Sister Patricia Fillenwarth (formerly Sister Joseph Monica)
A reading from the Book of Psalms – Psalm 139 (vs. 1-6; 13-14)
“O God, you have searched me and known me. You know when I sit down and when I rise up: you discern my thoughts from far away. You search out my path and my lying down, and are acquainted with all my ways. Even before a word is on my tongue, O God, you know it completely. You hem me in, behind and before, and lay your hand upon me. Such knowledge is too wonderful for me … For it was you who formed my inward parts; you knit me together in my mother’s womb. I praise you, for I am fearfully and wonderfully made. Wonderful are all your works; that I know very well.”
We gather today to celebrate the life of Sister Patricia Fillenwarth, a woman who exuded confidence that she — and everyone else—– were “fearfully and wonderfully made.” In her enthusiastic way, she witnessed to the wonderful works of Providence. There was no doubt that Patty’s positive spirit, her humor, her ability to bear suffering and convey joy were all rooted in her steadfast faith that God’s guiding hand was upon her, said Sister Denise Wilkinson in her commentary for Sister Patricia Fillenwarth, formerly Sister Joseph Monica, who passed away on Tuesday, January 7, 2020, at Gibson Family Center for Hospice Care in Union Hospital, Terre Haute, Indiana. Sister Patricia was 79 years old and had been a Sister of Providence for 62 years.
Sister Denise continued: Here are some facts that describe the path Providence searched out for Patty. Each of them played a part in creating the Patty we have known. Patty’s openness to life events, family, friends and strangers, to her vowed life allowed Providence to continue to form her “inward parts,” continued to “knit together” the self she was continually becoming.
Patricia Marie Fillenwarth was born in Indianapolis, on September 1, 1940, to Henry J. and Catherine Mary Dierkers Fillenwarth. Patty was one of eight children.
Her Sister of Providence sister, Sister Joseph, and brother Johnny survive, while Jeannine, Bernard, Jim, Barbara Ann and Ann Therese preceded Patty in death. Her sister Barbara Ann died at the age of 11; Ann Therese when she was only 3 days old. Patty often spoke of how she admired her mother who spoke often of the two young daughters the family lost to death. In this way, Mrs. Fillenwarth took away any fear of death Patty had and replaced it with the firm conviction that “life is not ended, but changed.” Over recent months, many of us here at the motherhouse heard Patty say repeatedly, “I’ve lived a good life, so much happiness. I am not afraid to die.”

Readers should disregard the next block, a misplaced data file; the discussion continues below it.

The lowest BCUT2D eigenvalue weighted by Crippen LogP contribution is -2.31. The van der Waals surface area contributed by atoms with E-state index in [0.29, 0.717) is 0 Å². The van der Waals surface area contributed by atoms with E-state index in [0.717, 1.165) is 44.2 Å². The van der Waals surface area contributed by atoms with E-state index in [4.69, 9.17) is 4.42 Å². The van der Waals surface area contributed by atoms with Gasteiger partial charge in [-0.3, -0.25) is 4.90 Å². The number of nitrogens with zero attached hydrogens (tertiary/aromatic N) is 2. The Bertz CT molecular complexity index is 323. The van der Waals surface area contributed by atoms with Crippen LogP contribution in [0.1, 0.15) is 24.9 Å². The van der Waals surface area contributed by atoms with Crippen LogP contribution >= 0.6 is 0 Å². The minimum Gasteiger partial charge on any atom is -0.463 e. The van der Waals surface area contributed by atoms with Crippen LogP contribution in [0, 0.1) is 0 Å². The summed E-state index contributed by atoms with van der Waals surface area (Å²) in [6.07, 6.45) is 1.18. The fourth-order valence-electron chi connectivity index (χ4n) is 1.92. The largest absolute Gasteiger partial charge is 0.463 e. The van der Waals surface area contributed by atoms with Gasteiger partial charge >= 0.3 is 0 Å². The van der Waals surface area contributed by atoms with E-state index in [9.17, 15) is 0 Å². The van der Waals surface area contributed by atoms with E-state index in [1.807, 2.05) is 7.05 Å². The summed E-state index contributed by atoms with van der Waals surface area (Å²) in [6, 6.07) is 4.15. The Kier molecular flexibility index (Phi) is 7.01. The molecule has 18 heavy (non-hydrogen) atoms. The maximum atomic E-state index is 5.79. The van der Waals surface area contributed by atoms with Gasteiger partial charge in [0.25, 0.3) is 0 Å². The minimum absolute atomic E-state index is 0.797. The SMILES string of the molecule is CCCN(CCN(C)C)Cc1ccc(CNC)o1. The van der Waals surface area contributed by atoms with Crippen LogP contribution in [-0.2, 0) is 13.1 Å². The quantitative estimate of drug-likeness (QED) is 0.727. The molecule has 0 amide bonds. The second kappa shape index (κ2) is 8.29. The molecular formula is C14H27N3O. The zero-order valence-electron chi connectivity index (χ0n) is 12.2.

Patty attended grade school at Holy Cross in Indianapolis. It was at Holy Cross that Patty announced to her class that she intended to be a cowboy when she grew up. Evidently, that didn’t work out.
Instead, Patty attended high school, Providence Aspirancy, here at Saint Mary-of-the-Woods. Our Sister Kay Manley was a classmate of Patty’s at the Aspirancy. Both Patty and Kay lived in Indianapolis at that time, but a distance from each other. Kay told me that when the two wanted to get together with each other over vacation breaks, one would say to the other, “meet you at the women’s prison.” Perhaps this meeting place subtly began to create in Patty an awareness of the least and the lost.
Patty entered the Sisters of Providence as a postulant on Jan. 6, 1958, and later received her religious name, Sister Joseph Monica.
She professed first vows in 1960, and made her perpetual profession of vows in 1965.
Prior to her perpetual vows, she earned a bachelor’s degree in education from Saint Mary-of-the-Woods College and later, a master’s degree in elementary education from Indiana State University.
Patty began her teaching career at St. Peter’s in Linton, Indiana, and also served in Washington, D.C., New Albany (in Indiana), and at Chicago’s Maternity Blessed Virgin Mary School (affectionately known as Maternity BVM), briefly as teacher there and as principal for 16 years from 1976 to 1992.
Sister Dorothy Gartland, who worked with Patty for many years, described Patty’s way of being a principal in this way: Organized and an organizer; someone who related to teachers in ways that led to their success.
Early on in her years at Maternity BVM, Patty recognized that students needed support outside of school time. She began the After School Club. Willing students stayed after school and received help with homework and benefited by learning in a more casual atmosphere than a classroom and by one-on-one time with a teacher. Snacks probably made the After School Club even more attractive. Patty persuaded local businesses to provide the treats.
Evidently the normal duties of a principal and the After School Club didn’t keep Patty busy enough so, during her last five years as principal, Patty also served as Provincial Councilor of St. Joseph Province.
In the early 60s, some of our sisters responded to an invitation to volunteer to minister in Peru — in South America — not Indiana. Patty’s language study began at Indiana State University and continued in Peru. Patty, like all of our other sisters there, became fluent in Spanish by what we now call “immersion in the culture.” As did all other sisters who served in Peru, Patty left Peru and its people with a heavy heart. Like all other sisters who volunteered in Peru, Patty’s fluency in Spanish led to ministries she could not have imagined when she first volunteered for mission in South America.
After leaving Peru and while still serving as principal at Maternity BVM in 1992, Patty had a dream — to establish Providence Family Services to serve the needs of the Hispanic population on the near north side of Chicago.